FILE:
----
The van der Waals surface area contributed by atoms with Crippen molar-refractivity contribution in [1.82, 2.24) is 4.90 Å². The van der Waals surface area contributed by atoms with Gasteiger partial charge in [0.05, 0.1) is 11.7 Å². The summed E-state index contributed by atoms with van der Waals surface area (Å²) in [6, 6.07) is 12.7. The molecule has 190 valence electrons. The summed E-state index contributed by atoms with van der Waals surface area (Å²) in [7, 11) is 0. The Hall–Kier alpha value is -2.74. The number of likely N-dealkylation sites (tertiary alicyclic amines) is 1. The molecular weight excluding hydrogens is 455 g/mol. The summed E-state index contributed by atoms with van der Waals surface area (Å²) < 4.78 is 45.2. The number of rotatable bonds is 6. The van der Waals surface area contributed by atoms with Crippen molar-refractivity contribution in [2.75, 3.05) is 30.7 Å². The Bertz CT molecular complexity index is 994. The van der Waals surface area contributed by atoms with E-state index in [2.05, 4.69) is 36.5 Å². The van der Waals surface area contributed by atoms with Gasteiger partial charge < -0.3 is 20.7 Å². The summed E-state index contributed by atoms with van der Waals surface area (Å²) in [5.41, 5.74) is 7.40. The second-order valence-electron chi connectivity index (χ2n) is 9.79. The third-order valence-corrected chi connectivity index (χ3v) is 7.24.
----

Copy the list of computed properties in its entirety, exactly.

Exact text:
The van der Waals surface area contributed by atoms with Crippen molar-refractivity contribution in [1.82, 2.24) is 4.90 Å². The van der Waals surface area contributed by atoms with Gasteiger partial charge in [0.05, 0.1) is 11.7 Å². The summed E-state index contributed by atoms with van der Waals surface area (Å²) in [6, 6.07) is 12.7. The molecule has 190 valence electrons. The summed E-state index contributed by atoms with van der Waals surface area (Å²) in [7, 11) is 0. The Hall–Kier alpha value is -2.74. The number of likely N-dealkylation sites (tertiary alicyclic amines) is 1. The molecular weight excluding hydrogens is 455 g/mol. The summed E-state index contributed by atoms with van der Waals surface area (Å²) < 4.78 is 45.2. The number of rotatable bonds is 6. The van der Waals surface area contributed by atoms with Crippen molar-refractivity contribution in [2.75, 3.05) is 30.7 Å². The Bertz CT molecular complexity index is 994. The van der Waals surface area contributed by atoms with E-state index in [2.05, 4.69) is 36.5 Å². The van der Waals surface area contributed by atoms with Gasteiger partial charge < -0.3 is 20.7 Å². The summed E-state index contributed by atoms with van der Waals surface area (Å²) in [5.41, 5.74) is 7.40. The second-order valence-electron chi connectivity index (χ2n) is 9.79. The third-order valence-corrected chi connectivity index (χ3v) is 7.24.